facilitate a smooth reentry of such individuals into the community;
create and carry out a mentoring program—
that is specifically designed to help eligible individuals with the potential challenges of the transitional period from detention to release;
is created in consultation with guidance counselors, academic advisors, law enforcement officials, and other community resources; and
that is administered by a program coordinator, selected and employed by the community college, who shall oversee each individual’s development and shall serve as the immediate supervisor and reporting officer to whom the academic advisors, guidance counselors, and volunteers shall report regarding the progress of each such individual;
facilitate employment opportunities for eligible individuals by entering into partnerships with public and private entities to provide opportunities for internships, apprenticeships, and permanent employment, as possible, for such individuals; and
provide training for eligible individuals participating in the programs, to allow such individuals to assist community officials and law enforcement agencies with the deterrence and prevention of gang and youth violence by participating in seminars and workshop series throughout the community.
Education program requirements
An education program established and carried out under section 4 shall—
include classes that are required for completion of a certificate, diploma, or degree described in paragraphs (1) through (3) of section 3(a);
provide a variety of academic programs, with various completion requirements, to accommodate the distinctive academic backgrounds, learning curves, and concentration interests of the eligible individuals who participate in the program;
offer flexible academic programs that are designed to improve the academic development and achievement of eligible individuals, and to avoid high attrition rates for such individuals; and
provide for a uniquely designed education plan for each eligible individual participating in the program, which shall require such individual to receive, at a minimum, a certificate or diploma described in paragraph (1) of section 3(a) to successfully complete such program.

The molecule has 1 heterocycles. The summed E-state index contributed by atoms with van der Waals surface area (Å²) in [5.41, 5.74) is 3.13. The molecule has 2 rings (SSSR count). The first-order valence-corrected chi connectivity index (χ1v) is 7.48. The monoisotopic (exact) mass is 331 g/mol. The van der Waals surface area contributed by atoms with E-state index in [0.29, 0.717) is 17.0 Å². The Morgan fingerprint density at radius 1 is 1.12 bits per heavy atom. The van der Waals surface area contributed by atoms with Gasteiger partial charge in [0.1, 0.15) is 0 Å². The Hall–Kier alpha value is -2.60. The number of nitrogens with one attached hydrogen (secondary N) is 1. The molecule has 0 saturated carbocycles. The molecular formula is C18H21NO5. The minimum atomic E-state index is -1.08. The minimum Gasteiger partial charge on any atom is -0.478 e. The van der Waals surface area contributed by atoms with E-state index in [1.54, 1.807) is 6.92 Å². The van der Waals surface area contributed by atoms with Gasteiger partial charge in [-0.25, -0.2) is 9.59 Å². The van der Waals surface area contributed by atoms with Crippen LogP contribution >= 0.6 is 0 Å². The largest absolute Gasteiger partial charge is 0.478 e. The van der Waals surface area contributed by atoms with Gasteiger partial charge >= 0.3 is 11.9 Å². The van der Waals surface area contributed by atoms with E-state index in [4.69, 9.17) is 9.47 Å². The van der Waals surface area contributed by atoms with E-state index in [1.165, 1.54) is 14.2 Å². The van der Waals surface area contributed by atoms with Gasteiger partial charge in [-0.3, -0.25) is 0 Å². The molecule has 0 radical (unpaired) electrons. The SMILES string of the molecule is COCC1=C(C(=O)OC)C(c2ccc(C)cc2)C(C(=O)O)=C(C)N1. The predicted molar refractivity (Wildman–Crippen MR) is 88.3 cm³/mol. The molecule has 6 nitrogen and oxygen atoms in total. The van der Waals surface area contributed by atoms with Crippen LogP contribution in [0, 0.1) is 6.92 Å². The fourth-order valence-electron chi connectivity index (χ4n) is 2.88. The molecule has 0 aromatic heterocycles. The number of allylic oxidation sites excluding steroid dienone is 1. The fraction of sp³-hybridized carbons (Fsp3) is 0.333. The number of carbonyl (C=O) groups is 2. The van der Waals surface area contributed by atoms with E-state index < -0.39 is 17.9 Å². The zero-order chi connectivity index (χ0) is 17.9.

Each community college awarded a grant under this Act shall submit to the Secretary of Education a report—
documenting the results of the program carried out with such grant; and
evaluating the effectiveness of activities carried out through such program.
In this Act:
The term community college means a public or nonprofit institution of higher education (as such term is defined in section 101 or 102(a)(2)(B) of the Higher Education Act of 1965 (20 U.S.C. 1001, 1002(a)(2)(B)), that—
provides an educational program of not less than two years; and
that is accredited by a regional accrediting agency or association.
The term eligible individual means an individual who—
is 16 to 19 years of age;
has been convicted of a gang-related offense, and has served a period of detention in a juvenile detention center for such offense; and
is detained in, or has been released from such center.
The term gang-related offense means conduct constituting any Federal or State crime, punishable by imprisonment in any of the following categories:
A crime of violence.
A crime involving obstruction of justice, tampering with or retaliating against a witness, victim, or informant, or burglary.
A crime involving the manufacturing, importing, distributing, possessing with intent to distribute, or otherwise dealing in a controlled substance or listed chemical (as those terms are defined in section 102 of the Controlled Substances Act (21 U.S.C. 802)).
The term guidance counselor means an individual who works with at-risk youth on a one-on-one basis, to establishing a supportive relationship with such at-risk youth and to provide such at-risk youth with academic assistance and exposure to new experiences that enhance their ability to become responsible citizens.
The term high-risk area means a specified area within a State where there is a disproportionately high number of gang-related activities reported to State and local law enforcement authorities.
Authorization of appropriations
There is authorized to be appropriated to carry out this Act $20,000,000 for the period beginning with fiscal year 2008 and ending with fiscal year 2010.